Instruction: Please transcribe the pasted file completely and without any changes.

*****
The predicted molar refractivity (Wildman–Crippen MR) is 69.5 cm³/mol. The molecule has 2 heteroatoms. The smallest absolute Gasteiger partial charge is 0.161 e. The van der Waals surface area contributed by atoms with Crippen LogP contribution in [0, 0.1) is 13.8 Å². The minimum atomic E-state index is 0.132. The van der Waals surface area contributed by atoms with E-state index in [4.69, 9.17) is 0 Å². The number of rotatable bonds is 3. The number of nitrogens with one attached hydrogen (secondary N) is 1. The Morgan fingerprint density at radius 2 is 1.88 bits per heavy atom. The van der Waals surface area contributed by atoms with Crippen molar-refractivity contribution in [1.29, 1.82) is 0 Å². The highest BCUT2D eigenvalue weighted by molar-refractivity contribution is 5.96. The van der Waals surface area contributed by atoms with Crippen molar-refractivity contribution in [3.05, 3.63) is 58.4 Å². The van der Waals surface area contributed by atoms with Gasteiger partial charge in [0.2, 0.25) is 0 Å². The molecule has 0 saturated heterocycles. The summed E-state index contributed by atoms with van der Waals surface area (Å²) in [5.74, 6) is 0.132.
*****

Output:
The predicted molar refractivity (Wildman–Crippen MR) is 69.5 cm³/mol. The molecule has 2 heteroatoms. The smallest absolute Gasteiger partial charge is 0.161 e. The van der Waals surface area contributed by atoms with Crippen LogP contribution in [0, 0.1) is 13.8 Å². The minimum atomic E-state index is 0.132. The van der Waals surface area contributed by atoms with E-state index in [4.69, 9.17) is 0 Å². The number of rotatable bonds is 3. The number of nitrogens with one attached hydrogen (secondary N) is 1. The Morgan fingerprint density at radius 2 is 1.88 bits per heavy atom. The van der Waals surface area contributed by atoms with Crippen molar-refractivity contribution in [1.29, 1.82) is 0 Å². The highest BCUT2D eigenvalue weighted by molar-refractivity contribution is 5.96. The van der Waals surface area contributed by atoms with Crippen molar-refractivity contribution in [3.05, 3.63) is 58.4 Å². The van der Waals surface area contributed by atoms with Gasteiger partial charge in [0.2, 0.25) is 0 Å². The molecule has 0 saturated heterocycles. The summed E-state index contributed by atoms with van der Waals surface area (Å²) in [5.74, 6) is 0.132.